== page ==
The China Investment Corporation (CIC) deployed $58 billion of capital in 2009, following an initial $21 billion in 2008, according to its 2009 annual report. The return on its global portfolio last year was 11.7%, after suffering a -2.1% loss in 2008.

The report was released on Friday and marks a step towards transparency for the young, but very large, sovereign wealth fund. In return for opening up, CIC wants foreign governments to allow it access to their capital markets.

The annual report is full of statements about CIC's commercial mandate, corporate governance credentials and responsible behaviour. It also outlines its organisational structure - basic information that it refused to divulge not too long ago. CIC also says it has increased its communication with regulators and government officials in markets where it is investing.

(No mention of interacting with the press, however. CIC has yet to learn the art of the charm offensive, even to media that are sympathetic to its cause. Note to CEO Lou Jiwei: if you wish to get the hang of this, my email address is jame.dibiasio@asianinvestor.net.)

Francois Guilloux, director at Shanghai-based consultancy Z-Ben Advisors, says the level of detail leaves much to be desired. Given CIC's size, it is understandable that it doesn't want to reveal too much about its portfolio strategy, but there's little to go on to understand anything more than a vague idea of how it is allocating assets.

Equities comprise the largest part of its global allocation as of end-2009, with 36%. Cash funds make up another 32%, fixed-income securities 26% and alternative investments 6%.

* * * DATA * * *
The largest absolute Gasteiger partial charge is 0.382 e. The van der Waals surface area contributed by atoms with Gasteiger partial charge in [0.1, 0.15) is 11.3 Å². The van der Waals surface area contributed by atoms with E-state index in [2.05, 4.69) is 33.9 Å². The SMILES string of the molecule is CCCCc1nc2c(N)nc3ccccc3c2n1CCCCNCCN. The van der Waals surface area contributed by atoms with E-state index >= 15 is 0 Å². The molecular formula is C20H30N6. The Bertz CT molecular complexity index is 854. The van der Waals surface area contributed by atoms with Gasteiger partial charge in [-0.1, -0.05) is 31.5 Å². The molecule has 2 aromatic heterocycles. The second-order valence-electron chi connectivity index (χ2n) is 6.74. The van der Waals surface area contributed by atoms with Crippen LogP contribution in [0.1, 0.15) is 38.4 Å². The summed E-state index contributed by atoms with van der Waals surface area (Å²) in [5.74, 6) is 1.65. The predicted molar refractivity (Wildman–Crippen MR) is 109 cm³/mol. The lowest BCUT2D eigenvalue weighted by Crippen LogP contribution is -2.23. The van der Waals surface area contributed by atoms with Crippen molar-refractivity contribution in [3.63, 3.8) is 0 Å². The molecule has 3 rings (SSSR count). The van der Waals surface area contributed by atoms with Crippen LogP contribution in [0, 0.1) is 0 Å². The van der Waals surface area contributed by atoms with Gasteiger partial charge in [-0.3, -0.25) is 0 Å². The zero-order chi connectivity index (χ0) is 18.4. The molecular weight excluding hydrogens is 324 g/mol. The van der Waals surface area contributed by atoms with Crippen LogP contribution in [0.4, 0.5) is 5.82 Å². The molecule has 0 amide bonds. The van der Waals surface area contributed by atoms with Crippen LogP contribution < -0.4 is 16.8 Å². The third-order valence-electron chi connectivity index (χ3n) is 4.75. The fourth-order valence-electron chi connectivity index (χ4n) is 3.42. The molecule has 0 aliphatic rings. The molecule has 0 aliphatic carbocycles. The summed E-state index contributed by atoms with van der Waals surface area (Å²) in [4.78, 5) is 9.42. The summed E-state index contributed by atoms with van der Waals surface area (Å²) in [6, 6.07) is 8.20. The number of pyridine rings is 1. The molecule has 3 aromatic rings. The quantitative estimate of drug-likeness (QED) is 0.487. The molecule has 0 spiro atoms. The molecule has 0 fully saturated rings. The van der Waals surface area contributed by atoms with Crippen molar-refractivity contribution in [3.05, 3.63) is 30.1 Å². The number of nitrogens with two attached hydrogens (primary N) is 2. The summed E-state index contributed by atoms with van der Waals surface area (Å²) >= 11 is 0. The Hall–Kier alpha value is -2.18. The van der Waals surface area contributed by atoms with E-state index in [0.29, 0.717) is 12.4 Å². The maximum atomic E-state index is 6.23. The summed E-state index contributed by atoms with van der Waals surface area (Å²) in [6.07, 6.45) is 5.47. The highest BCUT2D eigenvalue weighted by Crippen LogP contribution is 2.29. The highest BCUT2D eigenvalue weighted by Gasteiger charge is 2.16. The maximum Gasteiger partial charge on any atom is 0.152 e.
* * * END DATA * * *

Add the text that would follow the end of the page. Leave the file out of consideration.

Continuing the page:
Not counting the cash funds, most of these allocations (77%) are in 'diversified holdings' while 23% are in direct, concentrated holdings.

Most of the portfolio is outsourced, with 59% going to external managers, and 41% run internally.

For equities, North America is the biggest recipient of capital (43.9%), followed by Asia-Pacific (28.4%) and Europe (20.5%). For bonds, the lion's share has gone to government bonds (44%), with exposures to government agency bonds (27%), corporate bonds (13%) and asset-backed securities and other structured products (8% each).

Total assets as of December 31 have risen to $332.4 billion, up from $297.5 billion at the close of 2008. On the liability side, the main chunk is owners' capital (the government seeded it with $200 billion) and capital reserves ($120 billion).

Last year CIC's total investment income was $44 billion and its net income was $41.7 billion.